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that. this is hefp coming from oregon in the journal cell. they are talker being the ovarian eggs. it's only the egg we are talking about and the foundation of this is on something called somatic nuclear cell transfer. what it means ao is you take the egg, imagine you take out the yoke part of it but leave awful the white and take a piece of skin from the person. you can take his cell and put it exactly where that nucleus was. now all of a sudden you have this stem cell that you can develop, and through tissue engineering now you can start creating heart valves and engineer it to get nerves and muscles. tremendous possibility and breakthrough which is going to help with a lot of people with multiple shra ro phult multiple shra row sus, never disease. if you're healthy and nothing wrong with you you can bank it and that stays in the bank until god forbid if something happens we can go back and reach out to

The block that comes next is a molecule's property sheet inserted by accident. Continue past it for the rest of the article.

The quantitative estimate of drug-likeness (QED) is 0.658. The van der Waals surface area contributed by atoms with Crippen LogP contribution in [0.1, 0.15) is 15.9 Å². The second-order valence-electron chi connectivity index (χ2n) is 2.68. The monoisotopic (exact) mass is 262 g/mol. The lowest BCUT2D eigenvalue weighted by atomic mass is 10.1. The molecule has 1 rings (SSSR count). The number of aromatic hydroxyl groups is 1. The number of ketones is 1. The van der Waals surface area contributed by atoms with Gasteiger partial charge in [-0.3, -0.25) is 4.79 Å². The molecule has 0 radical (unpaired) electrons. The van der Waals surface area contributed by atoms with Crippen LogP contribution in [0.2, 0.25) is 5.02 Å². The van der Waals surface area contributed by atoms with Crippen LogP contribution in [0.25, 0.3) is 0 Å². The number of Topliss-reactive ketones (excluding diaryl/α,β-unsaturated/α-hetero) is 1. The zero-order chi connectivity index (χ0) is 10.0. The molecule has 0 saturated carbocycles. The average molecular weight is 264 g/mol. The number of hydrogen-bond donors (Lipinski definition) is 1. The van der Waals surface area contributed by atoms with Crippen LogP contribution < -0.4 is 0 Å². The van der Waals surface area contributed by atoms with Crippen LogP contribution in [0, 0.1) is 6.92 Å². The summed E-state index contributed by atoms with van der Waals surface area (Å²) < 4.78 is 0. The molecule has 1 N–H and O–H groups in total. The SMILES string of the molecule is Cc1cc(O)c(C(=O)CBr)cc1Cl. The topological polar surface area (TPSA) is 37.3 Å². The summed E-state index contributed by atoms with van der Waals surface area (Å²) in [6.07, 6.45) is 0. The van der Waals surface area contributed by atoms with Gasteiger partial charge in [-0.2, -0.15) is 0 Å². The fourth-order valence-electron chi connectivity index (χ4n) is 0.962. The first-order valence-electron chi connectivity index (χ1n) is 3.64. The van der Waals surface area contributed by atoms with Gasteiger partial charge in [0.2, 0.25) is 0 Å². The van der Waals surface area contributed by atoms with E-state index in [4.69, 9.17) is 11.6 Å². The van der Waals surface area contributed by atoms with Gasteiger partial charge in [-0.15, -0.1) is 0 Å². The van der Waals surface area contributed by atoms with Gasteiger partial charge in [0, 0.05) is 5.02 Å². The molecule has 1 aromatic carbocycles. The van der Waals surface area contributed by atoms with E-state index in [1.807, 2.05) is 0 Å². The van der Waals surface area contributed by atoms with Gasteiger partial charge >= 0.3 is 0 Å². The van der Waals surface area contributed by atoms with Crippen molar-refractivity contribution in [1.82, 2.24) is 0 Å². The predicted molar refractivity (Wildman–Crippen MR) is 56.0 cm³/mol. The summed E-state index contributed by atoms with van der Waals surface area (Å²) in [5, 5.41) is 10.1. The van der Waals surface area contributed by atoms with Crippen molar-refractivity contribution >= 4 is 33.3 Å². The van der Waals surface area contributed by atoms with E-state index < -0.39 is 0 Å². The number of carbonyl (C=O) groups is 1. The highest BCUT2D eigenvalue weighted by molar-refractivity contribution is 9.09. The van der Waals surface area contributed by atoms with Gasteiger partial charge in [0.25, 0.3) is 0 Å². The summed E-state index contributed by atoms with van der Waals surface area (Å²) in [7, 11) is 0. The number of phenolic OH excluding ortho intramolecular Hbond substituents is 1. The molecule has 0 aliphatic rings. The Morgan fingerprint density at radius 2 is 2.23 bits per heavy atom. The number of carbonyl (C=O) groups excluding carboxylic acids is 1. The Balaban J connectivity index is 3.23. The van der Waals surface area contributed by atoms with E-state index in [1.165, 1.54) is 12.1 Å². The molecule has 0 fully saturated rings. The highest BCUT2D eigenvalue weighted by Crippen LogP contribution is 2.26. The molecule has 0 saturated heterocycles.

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the stem cells, develop them and engineer them. it's exciting because as a urologist we are not involved that much in it. one of my colleagues actually, from lake forest has done tremendous tissue engineering. we have developed bladders we can put in the abdomen. the thought of creating an oregon for a heart valve and put it back, extremely major advancement. arthel: thank you for breaking it down so nicely, dr. david zumati always good to see you. >> good to see you. jon: those explosive hearings on capitol hill over i.r.s. misconduct. a lawyer for dozens of conservative groups targeted by the tax man joins "america live." what he says the former i.r.s. chief is not fessing up to. plus, here comes the sun, what powerful solar flares, the strongest in year, are doing to us here on earth. we went out and asked people a simple question: